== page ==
Convention on Access to Information Public Participation and Access to Justice in Environmental Matters
The Aarhus Convention was adopted in 1998 at the Fourth Ministerial Conference in the ‘Environment for Europe’ process. As of 16 January 2015 there were 47 Parties to the Convention.
The aim of the Convention is to contribute to the protection of the right of every person of present and future generations to live in an environment adequate to his or her health and well-being. Each Party to the Convention is called on to guarantee the rights of access to information, public participation in decision-making, and access to justice in environmental matters.
The objective of the The Cartagena Protocol on Biosafety to the Convention on Biological Diversity is to contribute to ensure an adequate level of protection in the field of the safe transfer, handling and use of living modified organisms resulting from modern biotechnology that may have adverse effects on the conservation and sustainable use of biological diversity, taking also into account risks to human health, and specifically focusing on transboundary movement.
Stockholm Convention on Persistent Organic Pollutants was signed in 2001 with the objective of protecting human health and the environment from chemicals that remain intact in the environment for long periods, become widely distributed geographically, accumulate in the fatty tissue of humans and wildlife, and have harmful impacts on human health or on the environment.
The International Treaty on Plant Genetic Resources for Food and Agriculture (ITPGRFA) was adopted on November 3 2001 by the Thirty-First Session of the Conference of the Food and Agriculture Organization of the UN. The aim of this treaty is to establish a global system that provides farmers, plant breeders and scientists with access to plant genetic materials, and ensure that recipients share benefits that derive from the use of these genetic materials. The ITPGRFA also recognizes the contribution of farmers to the diversity of crops that feed the world.
On April 2011, the Human Rights Council adopted a resolution reaffirming that ‘hunger constitutes an outrage and a violation of human dignity and therefore requires the adoption of urgent measures at the national, regional and international levels for its elimination’.
The HRC resolution manifests concern on the following issues: discrimination in the context of the right to food; ways and means to further advance the rights of people working rural areas; the relationship between severe malnutrition and childhood diseases; urban poor an their enjoyment of the rights to food; and rural women and their enjoyment of the right to food.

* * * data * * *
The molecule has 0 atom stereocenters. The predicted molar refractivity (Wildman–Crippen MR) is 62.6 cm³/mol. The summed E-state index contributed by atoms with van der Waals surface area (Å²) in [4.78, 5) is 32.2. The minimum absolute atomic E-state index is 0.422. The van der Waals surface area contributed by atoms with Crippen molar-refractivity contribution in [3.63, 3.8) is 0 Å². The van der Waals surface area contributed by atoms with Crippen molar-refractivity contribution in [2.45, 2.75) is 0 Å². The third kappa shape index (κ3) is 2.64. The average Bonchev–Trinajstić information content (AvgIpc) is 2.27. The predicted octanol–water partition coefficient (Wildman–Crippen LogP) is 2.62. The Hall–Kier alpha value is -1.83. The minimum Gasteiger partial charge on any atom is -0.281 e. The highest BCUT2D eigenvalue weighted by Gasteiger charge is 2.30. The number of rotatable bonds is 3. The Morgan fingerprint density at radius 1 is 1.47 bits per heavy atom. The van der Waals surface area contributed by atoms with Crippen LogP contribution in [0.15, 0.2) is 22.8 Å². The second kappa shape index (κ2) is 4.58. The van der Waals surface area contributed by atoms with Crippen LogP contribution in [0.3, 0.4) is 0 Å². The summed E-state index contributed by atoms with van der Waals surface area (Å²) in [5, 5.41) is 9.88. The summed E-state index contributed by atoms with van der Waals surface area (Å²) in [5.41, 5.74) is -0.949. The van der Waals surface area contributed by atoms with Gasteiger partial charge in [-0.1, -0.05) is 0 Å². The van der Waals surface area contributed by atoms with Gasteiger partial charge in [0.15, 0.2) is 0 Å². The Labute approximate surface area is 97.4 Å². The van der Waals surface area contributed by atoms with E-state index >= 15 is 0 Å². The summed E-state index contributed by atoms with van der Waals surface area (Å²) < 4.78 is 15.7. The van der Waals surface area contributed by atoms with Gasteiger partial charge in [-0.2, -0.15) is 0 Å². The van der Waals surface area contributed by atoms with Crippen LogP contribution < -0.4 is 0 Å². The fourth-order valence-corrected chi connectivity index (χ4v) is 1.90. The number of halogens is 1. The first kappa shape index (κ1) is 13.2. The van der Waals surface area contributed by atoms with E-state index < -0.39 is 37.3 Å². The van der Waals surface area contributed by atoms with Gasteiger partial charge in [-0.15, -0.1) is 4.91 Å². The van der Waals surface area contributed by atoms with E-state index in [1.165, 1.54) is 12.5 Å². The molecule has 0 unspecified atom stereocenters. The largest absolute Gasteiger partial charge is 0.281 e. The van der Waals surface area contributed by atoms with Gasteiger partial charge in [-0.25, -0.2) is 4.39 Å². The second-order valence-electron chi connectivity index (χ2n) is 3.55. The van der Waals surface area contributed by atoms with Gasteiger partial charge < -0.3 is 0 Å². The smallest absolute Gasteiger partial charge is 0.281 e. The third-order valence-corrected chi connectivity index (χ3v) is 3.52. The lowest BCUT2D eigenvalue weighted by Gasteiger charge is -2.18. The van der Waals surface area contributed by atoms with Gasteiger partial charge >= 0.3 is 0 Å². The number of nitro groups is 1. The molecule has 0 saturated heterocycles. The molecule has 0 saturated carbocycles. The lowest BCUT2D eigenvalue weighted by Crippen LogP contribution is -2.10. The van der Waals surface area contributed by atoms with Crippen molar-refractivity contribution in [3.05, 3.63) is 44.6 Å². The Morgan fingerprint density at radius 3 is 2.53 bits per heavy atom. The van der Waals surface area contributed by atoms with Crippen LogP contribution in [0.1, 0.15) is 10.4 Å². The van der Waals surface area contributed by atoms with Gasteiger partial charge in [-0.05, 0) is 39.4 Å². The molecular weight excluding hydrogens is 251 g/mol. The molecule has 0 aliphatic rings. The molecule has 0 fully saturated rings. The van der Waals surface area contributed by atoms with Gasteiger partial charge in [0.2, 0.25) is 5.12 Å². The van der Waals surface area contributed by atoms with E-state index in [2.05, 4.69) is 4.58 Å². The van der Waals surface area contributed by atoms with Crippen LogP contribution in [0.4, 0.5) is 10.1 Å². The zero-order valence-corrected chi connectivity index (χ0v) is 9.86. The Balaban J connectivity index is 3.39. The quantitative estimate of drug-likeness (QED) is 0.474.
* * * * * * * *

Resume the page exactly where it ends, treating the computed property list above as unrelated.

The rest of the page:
Resolution adopted by the Human Rights Council 16 27 on the Right to Food
On July 2010, the UN General Assembly recognized the human right to water and sanitation while also acknowledging the importance of its”equitable access” and their essential role in the realisation of all human rights.
Moreover, States and international organizations were called upon to provide financial resources, capacity-building and technology transfer, through international assistance and cooperation, in particular to developing countries,to scale up efforts to provide safe, clean, accessible and affordable drinking water and sanitation for all.
On March 2012, the UN General Assembly decided to declare the year 2014, the International Year of Family Farming. This UN resolution affirms that family farming and smallholder farming are an important basis for sustainable food production aimed at achieving food security and encouraged States in this respect, to undertake activities within their respective national development programmes. International Year of Family Farming, 2014
Nagoya Protocol on Access to Genetic Resources and the Fair and Equitable Sharing of Benefits Arising from their Utilization to the Convention on Biological Diversity
International agreement created with the aim of sharing the benefits arising from the utilization of genetic resources in a fair and equitable way. Entered into force on 12 October 2014. Nagoya Protocol
The Convention on Biological Diversity (CBD) entered into force on 29 December 1993. It has 3 main objectives: The conservation of biological diversity; the sustainable use of the components of biological diversity and; the fair and equitable sharing of the benefits arising out of the utilization of genetic resources. cbd-en
On 14 December 1962, via resolution 1803 (XVII), the General Assembly declared a series of principles on exploration, development and disposition of natural resources, nationalization and expropriation, foreign investment, the sharing of profits and others related to the sovereignty of peoples and nations over their natural wealth and natural resources and the duty of States and international organizations to strictly and conscientiously respect them. General assembly resolution 1803 (XVII) of 14 December 1962 Permanent soverignty over natural resources